Why Salt Lake City, UT is a Top 100 Best Places to Live
Salt Lake City healthy business climate, including top industries such as health care, and outdoor recreation make the city a family favorite.
PHOTO CREDIT: Steve Greenwood
It’s easy to pigeon-hole Salt Lake City. It’s a great skiing destination. It’s the home of the Salt Lake Temple, the center of the Mormon faith. It’s hard to buy (full-strength) beer. But there’s a lot more to Salt Lake City that makes it a great place to live and work.
For instance, you probably don’t know that in recent years the region has added 150 miles of light and commuter rail, reducing commute times, congestion and pollution. Or that the University of Utah spins off more businesses than any university in the nation – including MIT, Harvard and Stanford. Or, that the majority of public school students are minorities. Or that it has been named the “Gayest City in America” by Advocate magazine.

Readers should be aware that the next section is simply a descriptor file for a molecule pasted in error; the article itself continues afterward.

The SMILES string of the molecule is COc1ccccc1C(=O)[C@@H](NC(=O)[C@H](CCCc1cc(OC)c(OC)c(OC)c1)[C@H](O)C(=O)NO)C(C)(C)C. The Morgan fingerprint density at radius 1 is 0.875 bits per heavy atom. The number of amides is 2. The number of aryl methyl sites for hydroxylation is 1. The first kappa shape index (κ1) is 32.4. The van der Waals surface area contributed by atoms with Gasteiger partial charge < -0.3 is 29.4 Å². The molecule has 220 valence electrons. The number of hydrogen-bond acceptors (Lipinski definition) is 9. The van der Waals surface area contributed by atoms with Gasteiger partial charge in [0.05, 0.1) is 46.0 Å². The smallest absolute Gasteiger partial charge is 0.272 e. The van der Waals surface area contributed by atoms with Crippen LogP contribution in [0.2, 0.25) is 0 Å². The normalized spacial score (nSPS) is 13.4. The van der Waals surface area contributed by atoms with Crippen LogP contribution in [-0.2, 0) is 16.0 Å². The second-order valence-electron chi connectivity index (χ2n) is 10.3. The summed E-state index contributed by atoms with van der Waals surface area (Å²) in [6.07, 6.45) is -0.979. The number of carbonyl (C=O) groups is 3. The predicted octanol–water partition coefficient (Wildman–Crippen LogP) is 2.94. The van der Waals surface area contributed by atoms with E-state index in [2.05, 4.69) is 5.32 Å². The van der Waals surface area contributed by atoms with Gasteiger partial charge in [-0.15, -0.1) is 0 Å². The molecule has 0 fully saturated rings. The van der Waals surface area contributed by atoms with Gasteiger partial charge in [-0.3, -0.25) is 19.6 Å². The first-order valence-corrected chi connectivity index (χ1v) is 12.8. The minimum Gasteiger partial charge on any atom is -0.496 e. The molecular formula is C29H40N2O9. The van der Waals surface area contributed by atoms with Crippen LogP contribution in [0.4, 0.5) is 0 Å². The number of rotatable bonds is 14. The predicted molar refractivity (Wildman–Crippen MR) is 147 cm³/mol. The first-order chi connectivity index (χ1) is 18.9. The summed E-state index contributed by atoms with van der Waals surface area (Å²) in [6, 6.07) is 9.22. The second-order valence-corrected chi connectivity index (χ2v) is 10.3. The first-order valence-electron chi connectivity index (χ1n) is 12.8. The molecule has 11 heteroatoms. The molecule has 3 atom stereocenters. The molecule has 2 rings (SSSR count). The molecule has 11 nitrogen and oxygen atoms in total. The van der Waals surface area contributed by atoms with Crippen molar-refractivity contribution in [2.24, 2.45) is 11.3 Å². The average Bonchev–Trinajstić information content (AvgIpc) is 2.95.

Salt Lake City has amenities down, both natural and cultural. It also scored highly in our ranking for health care on the strength of the university’s health sciences center and other quality medical facilities and low average spending.
Salt Lake City has slightly higher percentage of kids than the United States as a whole. Mayor Ralph Becker says this leads to a culture that makes the town a great place to raise a family.
“There’s an acceptance of families and kids here. People bring their young kids to movies and social events. Kids are just a part of our day-to-day social worlds,” he says.
Becker also understands the connection between work and play, and works with the chamber of commerce to support those small shops and restaurants to keep a strong local flavor. “A good part of livability comes from unique businesses that are home-grown,” he says.
But back to the pigeon-holing. If you are a skier, or want to become one, you can really ignore everything else because the skiing is just that good. Becker states that he’s skied the best mountains in the world and will take Salt Lake City’s any day, not just because of the great snow, but because of the accessibility to downtown.